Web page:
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A view of Rhodes, designed by Inigo Jones' pupil John Webb, to be painted on a backshutter for the first performance of Davenant's opera The Siege of Rhodes "in recitative music" in May 1656, at Rutland House.

The Siege of Rhodes is an opera written to a text by the impresario William Davenant.[1] The score is by five composers, the vocal music by Henry Lawes, Matthew Locke, and Captain Henry Cooke, and instrumental music by Charles Coleman and George Hudson.[2] It is considered to be the first English opera.

Part 1 of The Siege of Rhodes was first performed in a small private theatre constructed at Davenant's home Rutland House in 1656. Special permission had to be obtained from the Puritan government of Oliver Cromwell as dramatic performances were outlawed and all public theatres closed. Davenant managed to obtain permission by calling the production "recitative music", music being still permissible within the law. When it was published in 1656, it was under the equivocating title The siege of Rhodes made a representation by the art of prospective in scenes, and the story sung in recitative musick, at the back part of Rutland-House in the upper end of Aldersgate-Street, London. The 1659 reprinting gives the location at the Cock-pit in Drury Lane, a well-known theatre frequented by Samuel Pepys after the Restoration (1660). The Rutland House production also included England's first professional actress, Mrs. Coleman.[3]

Part 2 of The Siege of Rhodes followed in the 1657–59 era, and was first published in 1663.[4]

The plot was based on the 1522 siege of Rhodes, when the island was besieged by the Ottoman fleet of Suleiman the Magnificent. The score of the opera is believed to be lost. However, the original sketches by John Webb for the stage sets, themselves an innovation of the day, are extant.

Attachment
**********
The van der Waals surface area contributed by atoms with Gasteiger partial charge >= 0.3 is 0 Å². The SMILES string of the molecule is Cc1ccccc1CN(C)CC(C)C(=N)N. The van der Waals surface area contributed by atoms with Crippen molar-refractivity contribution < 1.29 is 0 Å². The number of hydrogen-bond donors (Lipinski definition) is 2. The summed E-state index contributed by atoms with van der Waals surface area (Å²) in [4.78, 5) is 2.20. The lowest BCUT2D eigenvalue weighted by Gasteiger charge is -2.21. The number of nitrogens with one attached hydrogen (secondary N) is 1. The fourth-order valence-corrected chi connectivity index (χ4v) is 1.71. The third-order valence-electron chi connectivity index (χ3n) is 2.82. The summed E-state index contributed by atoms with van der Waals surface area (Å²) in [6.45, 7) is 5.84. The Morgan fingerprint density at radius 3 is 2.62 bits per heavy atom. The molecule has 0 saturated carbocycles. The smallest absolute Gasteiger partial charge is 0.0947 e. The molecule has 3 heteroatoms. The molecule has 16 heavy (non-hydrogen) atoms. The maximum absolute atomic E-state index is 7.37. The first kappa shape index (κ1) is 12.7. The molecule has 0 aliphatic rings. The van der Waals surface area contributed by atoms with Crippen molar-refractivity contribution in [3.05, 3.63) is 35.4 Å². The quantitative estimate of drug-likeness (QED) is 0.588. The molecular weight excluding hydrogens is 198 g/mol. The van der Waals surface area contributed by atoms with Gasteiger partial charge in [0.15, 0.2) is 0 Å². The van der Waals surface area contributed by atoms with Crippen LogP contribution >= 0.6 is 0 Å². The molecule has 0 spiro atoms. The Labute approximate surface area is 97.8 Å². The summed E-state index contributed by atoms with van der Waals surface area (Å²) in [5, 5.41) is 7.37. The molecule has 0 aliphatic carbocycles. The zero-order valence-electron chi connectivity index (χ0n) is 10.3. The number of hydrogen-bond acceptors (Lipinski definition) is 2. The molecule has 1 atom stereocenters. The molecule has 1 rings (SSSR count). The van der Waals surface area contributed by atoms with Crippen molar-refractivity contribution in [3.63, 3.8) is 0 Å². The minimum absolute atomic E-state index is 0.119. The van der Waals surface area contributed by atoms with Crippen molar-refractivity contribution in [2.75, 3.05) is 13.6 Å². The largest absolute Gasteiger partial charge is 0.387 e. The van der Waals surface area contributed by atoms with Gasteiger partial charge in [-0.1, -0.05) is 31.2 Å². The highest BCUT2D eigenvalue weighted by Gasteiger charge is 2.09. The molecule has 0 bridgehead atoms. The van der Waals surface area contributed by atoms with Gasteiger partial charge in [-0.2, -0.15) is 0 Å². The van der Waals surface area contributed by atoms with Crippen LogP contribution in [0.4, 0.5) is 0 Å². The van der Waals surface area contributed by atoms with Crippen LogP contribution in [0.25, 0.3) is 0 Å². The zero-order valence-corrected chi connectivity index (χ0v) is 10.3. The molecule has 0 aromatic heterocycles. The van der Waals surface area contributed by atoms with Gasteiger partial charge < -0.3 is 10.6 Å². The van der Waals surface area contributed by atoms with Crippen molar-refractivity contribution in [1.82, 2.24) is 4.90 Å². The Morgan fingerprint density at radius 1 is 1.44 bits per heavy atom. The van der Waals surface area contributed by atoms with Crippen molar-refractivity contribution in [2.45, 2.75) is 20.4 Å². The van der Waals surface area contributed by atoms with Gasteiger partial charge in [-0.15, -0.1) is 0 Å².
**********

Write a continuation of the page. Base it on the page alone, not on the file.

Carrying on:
See also


  1. ^ Sir William Davenant (1606 - 1668)
  2. ^ Roger Parker, The Oxford Illustrated History of Opera, Oxford, Oxford University Press, 1994; pp. 39-40.
  3. ^ Diary of Samuel Pepys — Volume 09: January/February/March 1660-61 by Pepys - Project Gutenberg
  4. ^ Terence P. Logan and Denzell S. Smith, eds., The Later Jacobean and Caroline Dramatists: A Survey and Bibliography of Recent Studies in English Renaissance Drama, Lincoln, NE, University of Nebraska Press, 1978; pp. 203-4.

4 Annotations

Terry F  •  Link

Siege of Rhodes, The (1656), revised in (1661)

Opera-cum-heroic drama by Sir William D'Avenant, thought to have been written originally as a play, with music added later in order to circumvent the Commonwealth (see Interregnum) law against purely dramatic entertainment, and gain the Government's permission to mount it at Rutland House. The performance helped pave the way for the re-opening of the theatres, and for D'Avenant's own receipt of one of the monopoly patents as theatre manager. The action concerns the siege of Rhodes by Soleyman the Magnificent, and Duke Alphonso's unreasonable jealousy of his wife, the virtuous Ianthe, who eventually saves her husband and the island. D'Avenant said he wrote it partly to illustrate `the Characters of Vertue in the shapes of Valor and Conjugal Love'. The staging as with the earlier court masque was accompanied by lavish spectacle.